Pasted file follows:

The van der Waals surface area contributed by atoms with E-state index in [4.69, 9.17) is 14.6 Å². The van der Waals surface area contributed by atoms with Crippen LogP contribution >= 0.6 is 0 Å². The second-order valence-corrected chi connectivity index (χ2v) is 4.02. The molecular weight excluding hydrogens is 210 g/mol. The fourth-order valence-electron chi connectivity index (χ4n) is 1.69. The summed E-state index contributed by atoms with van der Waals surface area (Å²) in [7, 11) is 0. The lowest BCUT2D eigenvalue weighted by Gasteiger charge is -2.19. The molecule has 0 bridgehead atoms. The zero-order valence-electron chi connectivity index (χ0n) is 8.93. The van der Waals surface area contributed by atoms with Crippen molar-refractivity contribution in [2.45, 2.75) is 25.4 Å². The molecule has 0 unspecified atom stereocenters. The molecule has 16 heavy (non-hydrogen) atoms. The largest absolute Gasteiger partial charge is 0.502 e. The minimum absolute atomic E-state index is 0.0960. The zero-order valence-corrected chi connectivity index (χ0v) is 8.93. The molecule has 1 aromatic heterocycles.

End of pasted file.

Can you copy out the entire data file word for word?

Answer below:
The van der Waals surface area contributed by atoms with E-state index in [4.69, 9.17) is 14.6 Å². The van der Waals surface area contributed by atoms with Crippen LogP contribution >= 0.6 is 0 Å². The second-order valence-corrected chi connectivity index (χ2v) is 4.02. The molecular weight excluding hydrogens is 210 g/mol. The fourth-order valence-electron chi connectivity index (χ4n) is 1.69. The summed E-state index contributed by atoms with van der Waals surface area (Å²) in [7, 11) is 0. The lowest BCUT2D eigenvalue weighted by Gasteiger charge is -2.19. The molecule has 0 bridgehead atoms. The zero-order valence-electron chi connectivity index (χ0n) is 8.93. The van der Waals surface area contributed by atoms with Crippen molar-refractivity contribution in [2.45, 2.75) is 25.4 Å². The molecule has 0 unspecified atom stereocenters. The molecule has 16 heavy (non-hydrogen) atoms. The largest absolute Gasteiger partial charge is 0.502 e. The minimum absolute atomic E-state index is 0.0960. The zero-order valence-corrected chi connectivity index (χ0v) is 8.93. The molecule has 1 aromatic heterocycles.